of a Guardian, unless the appointment is limited. Such a possibility
should be carefully investigated and documented.)
TEMPORARY APPOINTMENTS. Another option is appointment
of a Temporary Guardian or Conservator, essentially to permit execution
of a single document or to participate in a single transaction.
A good example is temporary appointment of a Guardian to execute
a Qualified Income Trust for a Ward who has income over the state
Medicaid income cap, to allow him/her to qualify for financial assistance
with nursing home costs.
VOLUNTARY DECISIONS PREFERABLE. Although sometimes
necessary this process can be an expensive and cumbersome way to
deal with incapacity. It is far better for individuals to realize
the possibility of some period of disability, and if there is a
suitable person available, to appoint an agent under a Durable Power
of Attorney to provide for that increasingly common situation. Sometimes
situations develop that require court intervention even when an
agent has been appointed, but in most cases having a valid, well-drafted
Durable Power of Attorney and a competent, trustworthy agent can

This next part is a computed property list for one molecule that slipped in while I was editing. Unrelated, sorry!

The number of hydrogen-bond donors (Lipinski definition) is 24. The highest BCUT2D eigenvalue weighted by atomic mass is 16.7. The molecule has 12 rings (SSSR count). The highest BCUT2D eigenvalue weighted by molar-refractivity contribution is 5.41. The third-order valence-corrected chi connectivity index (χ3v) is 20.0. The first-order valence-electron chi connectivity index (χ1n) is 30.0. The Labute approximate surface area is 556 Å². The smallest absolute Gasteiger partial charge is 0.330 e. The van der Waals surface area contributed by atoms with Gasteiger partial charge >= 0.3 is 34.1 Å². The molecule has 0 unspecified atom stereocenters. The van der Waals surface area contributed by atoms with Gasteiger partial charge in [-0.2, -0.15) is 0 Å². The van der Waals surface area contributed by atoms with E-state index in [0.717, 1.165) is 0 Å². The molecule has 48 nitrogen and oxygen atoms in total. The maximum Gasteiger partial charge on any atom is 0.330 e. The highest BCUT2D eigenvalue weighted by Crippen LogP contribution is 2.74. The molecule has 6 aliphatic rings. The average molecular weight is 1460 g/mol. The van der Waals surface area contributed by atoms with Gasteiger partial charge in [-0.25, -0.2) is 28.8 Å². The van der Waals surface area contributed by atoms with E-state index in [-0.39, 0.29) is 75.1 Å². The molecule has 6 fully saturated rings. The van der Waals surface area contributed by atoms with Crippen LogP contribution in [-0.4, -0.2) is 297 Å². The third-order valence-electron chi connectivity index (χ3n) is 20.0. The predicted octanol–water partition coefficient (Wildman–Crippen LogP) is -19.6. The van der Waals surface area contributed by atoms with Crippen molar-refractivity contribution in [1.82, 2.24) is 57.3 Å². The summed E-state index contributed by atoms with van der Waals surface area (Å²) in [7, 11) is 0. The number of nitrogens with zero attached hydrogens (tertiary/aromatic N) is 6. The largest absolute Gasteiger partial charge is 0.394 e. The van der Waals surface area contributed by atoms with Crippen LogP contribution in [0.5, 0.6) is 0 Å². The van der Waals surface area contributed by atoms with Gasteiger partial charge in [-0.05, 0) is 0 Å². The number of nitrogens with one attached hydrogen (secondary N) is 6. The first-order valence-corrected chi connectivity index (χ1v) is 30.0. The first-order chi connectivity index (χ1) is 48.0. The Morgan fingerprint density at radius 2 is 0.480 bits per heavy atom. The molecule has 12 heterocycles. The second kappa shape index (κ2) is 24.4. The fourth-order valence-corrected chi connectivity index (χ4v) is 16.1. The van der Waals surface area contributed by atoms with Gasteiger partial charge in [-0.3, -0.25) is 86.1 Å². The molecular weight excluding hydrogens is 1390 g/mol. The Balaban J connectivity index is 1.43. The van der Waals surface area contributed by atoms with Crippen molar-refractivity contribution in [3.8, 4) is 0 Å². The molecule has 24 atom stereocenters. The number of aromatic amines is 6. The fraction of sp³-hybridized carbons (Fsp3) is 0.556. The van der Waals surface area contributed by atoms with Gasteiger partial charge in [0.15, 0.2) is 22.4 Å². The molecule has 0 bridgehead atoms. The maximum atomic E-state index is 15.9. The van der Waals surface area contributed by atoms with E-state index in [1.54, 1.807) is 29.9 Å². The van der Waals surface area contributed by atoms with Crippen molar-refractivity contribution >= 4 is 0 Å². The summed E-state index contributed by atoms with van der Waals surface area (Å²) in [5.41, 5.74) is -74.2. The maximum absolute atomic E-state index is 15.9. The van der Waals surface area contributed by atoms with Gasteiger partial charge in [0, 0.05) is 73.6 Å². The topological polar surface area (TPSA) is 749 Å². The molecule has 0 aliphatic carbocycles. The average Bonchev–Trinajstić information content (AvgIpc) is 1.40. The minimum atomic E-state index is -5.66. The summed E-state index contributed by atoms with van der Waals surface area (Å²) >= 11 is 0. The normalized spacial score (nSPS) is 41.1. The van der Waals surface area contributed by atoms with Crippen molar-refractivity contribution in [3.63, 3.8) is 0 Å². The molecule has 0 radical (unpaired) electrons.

avoid these proceedings.
Having a Guardian or Conservator appointed
can be a painful process for families.
A person judicially determined to be in
need of a guardian loses most of his/her
civil rights. Even if (s)he has become
unable to exercise many of those rights
it is still a serious matter to be legally
deprived of them.
STATUTES, FORMS, PROCEDURE. The relevant statutes
are found at Alabama Code § 26-2-1 et seq.; those especially
applicable to elderly persons begin at 26-2A-102. The sections on
appointment of a Conservator begin at 26-2A-130. Many probate courts
have forms they prefer, but if you do not have those, the Birmingham
Bar Association (205-251-8006) offers a complete set of probate
forms to attorneys and judges at modest cost. They can be adapted
to the preferences of other courts. A form is not a substitute for
consulting the law but can be a great convenience and a helpful
guide. Each BBA form directs the user to the appropriate statute(s).
(Be sure to review the statutes, as there have been a few changes
since the forms were developed. Also include the new appointments
Attorneys filing Peititions for either Guardianship or Conservatorship
or both should be aware of the Alabama Court of Civil Appeals decision
in a case out of Jefferson County: In Re the Conservatorship
of V.A.H. (CV-00-1775). As a result of that decision the Alabama